In Part 1 of this series, we saw that more severe approaches to school discipline—including “zero-tolerance” policies—have been statistically linked to higher rates of incarceration, especially among Black boys. This is seen as a key contributor to mass incarceration, which Part 2 showed has grown substantially since the final decades of the 20th century. In Part 3, we will look at the arguments for and against funding prison education programs as a way to help reintegrate incarcerated people back into society safely, with the lowest possible recidivism rate—that is, the rate of reentering jail or prison.

The Promise of Prison Education

If the goal is to reduce incarceration levels without increasing the risk of recidivism, the RAND Corporation argues that prison education programs are the best answer: “Prisoners who participate in education programs have a 43% lower chance of being reincarcerated than those who do not, and for every dollar spent on prison education, the government saves four to five dollars on the costs of reincarceration.” Dr. Stanley Andrisse, assistant professor of endocrinology at Howard University and executive director of Prison to Professionals (P2P), an organization that mentors incarcerated people through prison education programs and after returning from imprisonment, breaks down recidivism rates even more:

“Three-fourths of people that step out of prison end up going back to prison between 1 [and] 5 years. Just stepping foot on college campus drops the recidivism rate—or chances of going back to prison—into the teens. If someone gets a bachelor’s degree, it drops it down to 5%. A master’s degree or higher, less than 1%. So … education is the most powerful tool to help people stay out of prison. … [P2P is] using it as a vehicle to help people see they can do something that brings purpose to their lives and value to the world.”1

P2P is active in 34 states and enrolls around 100 people per year. It has a “90% success rate of connecting people to colleges and employment,” attributing the extraordinary success rate to the “family and network of support” provided by P2P, the kind of support some currently and formerly incarcerated people rarely if ever experienced in their lives before entering prison. P2P aims, among other things, to provide the sense of hope and self-worth that the “school-to-prison pipeline” damages.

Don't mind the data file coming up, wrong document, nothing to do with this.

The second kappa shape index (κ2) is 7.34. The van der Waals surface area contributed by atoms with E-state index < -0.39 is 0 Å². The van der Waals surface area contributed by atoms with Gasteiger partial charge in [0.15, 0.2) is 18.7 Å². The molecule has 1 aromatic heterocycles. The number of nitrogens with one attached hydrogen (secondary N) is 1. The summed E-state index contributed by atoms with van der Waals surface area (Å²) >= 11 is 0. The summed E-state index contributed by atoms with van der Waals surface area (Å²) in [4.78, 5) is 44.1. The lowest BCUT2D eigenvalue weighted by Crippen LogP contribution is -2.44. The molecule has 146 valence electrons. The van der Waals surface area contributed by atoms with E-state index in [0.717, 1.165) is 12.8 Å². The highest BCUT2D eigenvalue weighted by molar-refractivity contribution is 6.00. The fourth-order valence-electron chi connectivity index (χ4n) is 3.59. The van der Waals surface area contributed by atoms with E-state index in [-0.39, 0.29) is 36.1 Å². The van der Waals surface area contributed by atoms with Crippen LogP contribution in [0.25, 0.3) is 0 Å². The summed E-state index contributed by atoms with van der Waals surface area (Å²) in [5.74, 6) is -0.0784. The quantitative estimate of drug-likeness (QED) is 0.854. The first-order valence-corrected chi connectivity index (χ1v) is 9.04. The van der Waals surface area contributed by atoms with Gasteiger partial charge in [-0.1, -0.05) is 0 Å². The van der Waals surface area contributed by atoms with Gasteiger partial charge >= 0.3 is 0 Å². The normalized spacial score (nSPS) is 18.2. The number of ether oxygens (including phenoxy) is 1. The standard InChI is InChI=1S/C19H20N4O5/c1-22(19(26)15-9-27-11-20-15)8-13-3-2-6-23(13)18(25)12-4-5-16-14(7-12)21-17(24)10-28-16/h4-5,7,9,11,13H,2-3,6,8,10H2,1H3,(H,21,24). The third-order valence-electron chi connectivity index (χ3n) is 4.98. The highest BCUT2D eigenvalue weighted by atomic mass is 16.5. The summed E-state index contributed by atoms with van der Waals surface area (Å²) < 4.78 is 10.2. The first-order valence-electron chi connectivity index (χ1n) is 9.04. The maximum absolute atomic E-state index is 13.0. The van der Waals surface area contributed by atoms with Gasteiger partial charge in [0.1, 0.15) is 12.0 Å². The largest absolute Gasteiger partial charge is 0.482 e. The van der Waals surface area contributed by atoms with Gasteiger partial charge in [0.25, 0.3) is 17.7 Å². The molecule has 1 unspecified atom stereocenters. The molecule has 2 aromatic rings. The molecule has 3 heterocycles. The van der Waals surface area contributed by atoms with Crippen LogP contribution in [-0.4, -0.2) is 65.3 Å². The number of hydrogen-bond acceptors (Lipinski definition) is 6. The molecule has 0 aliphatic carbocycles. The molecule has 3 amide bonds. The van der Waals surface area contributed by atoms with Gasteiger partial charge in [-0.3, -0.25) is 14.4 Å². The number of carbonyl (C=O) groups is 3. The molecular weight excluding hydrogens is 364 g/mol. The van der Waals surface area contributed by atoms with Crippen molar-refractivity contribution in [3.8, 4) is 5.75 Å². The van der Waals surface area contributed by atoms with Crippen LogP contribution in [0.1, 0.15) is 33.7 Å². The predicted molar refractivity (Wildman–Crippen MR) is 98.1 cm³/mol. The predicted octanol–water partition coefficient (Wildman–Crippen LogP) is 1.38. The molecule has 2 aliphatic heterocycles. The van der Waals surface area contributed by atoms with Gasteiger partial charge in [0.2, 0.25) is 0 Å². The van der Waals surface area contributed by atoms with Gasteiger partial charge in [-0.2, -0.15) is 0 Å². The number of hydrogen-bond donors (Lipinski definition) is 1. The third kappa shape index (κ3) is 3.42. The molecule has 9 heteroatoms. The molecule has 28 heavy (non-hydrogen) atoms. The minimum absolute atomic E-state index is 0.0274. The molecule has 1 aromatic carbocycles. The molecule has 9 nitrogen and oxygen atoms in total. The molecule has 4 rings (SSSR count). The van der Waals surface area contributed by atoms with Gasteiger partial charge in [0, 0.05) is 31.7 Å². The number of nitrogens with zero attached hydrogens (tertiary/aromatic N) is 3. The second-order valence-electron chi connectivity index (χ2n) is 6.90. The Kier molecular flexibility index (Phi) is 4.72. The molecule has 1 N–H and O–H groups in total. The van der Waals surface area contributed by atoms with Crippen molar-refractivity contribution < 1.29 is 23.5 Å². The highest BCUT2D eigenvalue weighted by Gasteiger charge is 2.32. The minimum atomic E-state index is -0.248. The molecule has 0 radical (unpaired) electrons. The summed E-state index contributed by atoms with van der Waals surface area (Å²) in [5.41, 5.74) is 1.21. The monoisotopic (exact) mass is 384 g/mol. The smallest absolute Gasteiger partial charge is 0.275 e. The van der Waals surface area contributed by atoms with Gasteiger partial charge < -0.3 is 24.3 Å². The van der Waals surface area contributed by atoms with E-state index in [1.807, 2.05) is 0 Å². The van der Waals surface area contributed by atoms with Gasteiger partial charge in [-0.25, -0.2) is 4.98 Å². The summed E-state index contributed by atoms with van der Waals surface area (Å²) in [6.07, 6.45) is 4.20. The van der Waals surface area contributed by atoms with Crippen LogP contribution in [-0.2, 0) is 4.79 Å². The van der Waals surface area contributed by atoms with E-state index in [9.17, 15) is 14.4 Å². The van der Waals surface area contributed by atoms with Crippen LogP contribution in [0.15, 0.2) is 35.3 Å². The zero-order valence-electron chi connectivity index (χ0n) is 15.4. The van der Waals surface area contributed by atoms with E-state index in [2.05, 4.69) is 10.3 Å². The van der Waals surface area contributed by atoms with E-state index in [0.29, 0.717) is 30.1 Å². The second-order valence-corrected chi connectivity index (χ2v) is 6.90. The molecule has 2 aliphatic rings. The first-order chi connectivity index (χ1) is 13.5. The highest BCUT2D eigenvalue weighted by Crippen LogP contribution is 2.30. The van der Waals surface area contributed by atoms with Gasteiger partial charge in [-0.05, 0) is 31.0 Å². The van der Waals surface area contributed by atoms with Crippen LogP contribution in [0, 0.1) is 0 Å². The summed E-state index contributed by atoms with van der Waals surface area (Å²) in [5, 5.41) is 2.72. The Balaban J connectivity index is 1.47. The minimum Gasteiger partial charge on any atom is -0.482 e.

WATCH: “Dr. Stanley Andrisse Discusses Journey From Prison Cell to PhD,” from Black News Tonight

Dr. Andrisse, the author of From Prison Cells to PhD: It’s Never Too Late to Do Good, speaks from deep personal experience.2 He himself was incarcerated for drug crimes as a young adult and saw for himself both the dehumanizing effects of life inside prison and the empowerment offered by education. Challenging himself intellectually gave him a means of remaining positive and a form of mental freedom while incarcerated, and he credits this—along with “pro-social connections” to the outside, “such as prison visits, phone calls, and letters with positive people”—with keeping his “mind out of prison.”3 But accessing educational materials was extremely challenging for Dr. Andrisse while he was incarcerated, despite his relentless effort to continue his education inside of prison. And while he had support from those on the outside, who helped him through the complicated process of applying to multiple colleges, there was no mentorship and no prison education program available inside.

The Rise of Mass Incarceration and the Defunding of Prison Education Programs

Criminal justice scholars largely point to the War on Drugs as the origin of mass incarceration.4 But many also point to the Violent Crime Control and Law Enforcement Act of 1994, signed by President Bill Clinton, as a major flashpoint in the rise of incarceration rates.5 In addition to harsher sentencing and other contributors to mass incarceration, the 1994 crime bill “stripped incarcerated students of Pell Grant eligibility, making a college education practically unattainable. In the following years, the number of prison education programs quickly shrank, from 772 programs in the early 1990s to only eight in 1997.”6 At the same time that criminal justice policies increased the number of people being incarcerated, the lack of prison education funding meant that those who were incarcerated lacked access to one of the most promising paths to get out—and stay out—of prison.